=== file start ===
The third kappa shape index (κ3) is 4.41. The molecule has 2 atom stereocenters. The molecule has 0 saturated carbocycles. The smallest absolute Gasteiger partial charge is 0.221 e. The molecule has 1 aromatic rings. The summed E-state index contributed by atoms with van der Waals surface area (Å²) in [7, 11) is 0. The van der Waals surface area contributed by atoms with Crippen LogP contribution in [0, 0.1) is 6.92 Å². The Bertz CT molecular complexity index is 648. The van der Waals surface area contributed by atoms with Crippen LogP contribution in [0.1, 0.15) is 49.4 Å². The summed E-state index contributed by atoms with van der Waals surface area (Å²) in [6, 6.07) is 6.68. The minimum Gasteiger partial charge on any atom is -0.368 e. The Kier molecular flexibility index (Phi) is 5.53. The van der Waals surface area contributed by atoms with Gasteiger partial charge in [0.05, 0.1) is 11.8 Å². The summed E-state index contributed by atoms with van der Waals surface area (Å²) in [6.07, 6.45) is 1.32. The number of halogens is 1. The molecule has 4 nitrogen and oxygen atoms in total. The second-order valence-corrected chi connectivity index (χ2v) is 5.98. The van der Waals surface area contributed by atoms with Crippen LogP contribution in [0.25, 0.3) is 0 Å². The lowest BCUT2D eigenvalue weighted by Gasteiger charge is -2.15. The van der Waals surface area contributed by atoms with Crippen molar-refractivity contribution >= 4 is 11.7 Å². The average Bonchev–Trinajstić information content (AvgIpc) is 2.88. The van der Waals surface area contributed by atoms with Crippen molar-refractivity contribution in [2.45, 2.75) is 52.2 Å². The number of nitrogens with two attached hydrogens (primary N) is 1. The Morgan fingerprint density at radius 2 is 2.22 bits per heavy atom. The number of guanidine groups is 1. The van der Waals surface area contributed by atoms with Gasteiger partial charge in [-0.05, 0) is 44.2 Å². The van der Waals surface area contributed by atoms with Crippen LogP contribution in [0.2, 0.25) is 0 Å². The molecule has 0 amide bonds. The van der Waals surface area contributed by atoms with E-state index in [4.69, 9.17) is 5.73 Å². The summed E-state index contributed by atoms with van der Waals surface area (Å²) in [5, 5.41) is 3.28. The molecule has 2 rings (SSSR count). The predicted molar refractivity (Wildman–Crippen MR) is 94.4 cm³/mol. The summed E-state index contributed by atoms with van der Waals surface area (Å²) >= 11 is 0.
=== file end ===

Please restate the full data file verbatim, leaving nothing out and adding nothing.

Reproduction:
The third kappa shape index (κ3) is 4.41. The molecule has 2 atom stereocenters. The molecule has 0 saturated carbocycles. The smallest absolute Gasteiger partial charge is 0.221 e. The molecule has 1 aromatic rings. The summed E-state index contributed by atoms with van der Waals surface area (Å²) in [7, 11) is 0. The van der Waals surface area contributed by atoms with Crippen LogP contribution in [0, 0.1) is 6.92 Å². The Bertz CT molecular complexity index is 648. The van der Waals surface area contributed by atoms with Crippen LogP contribution in [0.1, 0.15) is 49.4 Å². The summed E-state index contributed by atoms with van der Waals surface area (Å²) in [6, 6.07) is 6.68. The minimum Gasteiger partial charge on any atom is -0.368 e. The Kier molecular flexibility index (Phi) is 5.53. The van der Waals surface area contributed by atoms with Gasteiger partial charge in [0.05, 0.1) is 11.8 Å². The summed E-state index contributed by atoms with van der Waals surface area (Å²) in [6.07, 6.45) is 1.32. The number of halogens is 1. The molecule has 4 nitrogen and oxygen atoms in total. The second-order valence-corrected chi connectivity index (χ2v) is 5.98. The van der Waals surface area contributed by atoms with Crippen LogP contribution in [0.25, 0.3) is 0 Å². The lowest BCUT2D eigenvalue weighted by Gasteiger charge is -2.15. The van der Waals surface area contributed by atoms with Crippen molar-refractivity contribution >= 4 is 11.7 Å². The average Bonchev–Trinajstić information content (AvgIpc) is 2.88. The van der Waals surface area contributed by atoms with Crippen molar-refractivity contribution in [2.45, 2.75) is 52.2 Å². The number of nitrogens with two attached hydrogens (primary N) is 1. The Morgan fingerprint density at radius 2 is 2.22 bits per heavy atom. The number of guanidine groups is 1. The van der Waals surface area contributed by atoms with Gasteiger partial charge in [-0.05, 0) is 44.2 Å². The van der Waals surface area contributed by atoms with Crippen LogP contribution in [0.2, 0.25) is 0 Å². The molecule has 0 amide bonds. The van der Waals surface area contributed by atoms with E-state index in [4.69, 9.17) is 5.73 Å². The summed E-state index contributed by atoms with van der Waals surface area (Å²) in [5, 5.41) is 3.28. The molecule has 2 rings (SSSR count). The predicted molar refractivity (Wildman–Crippen MR) is 94.4 cm³/mol. The summed E-state index contributed by atoms with van der Waals surface area (Å²) >= 11 is 0.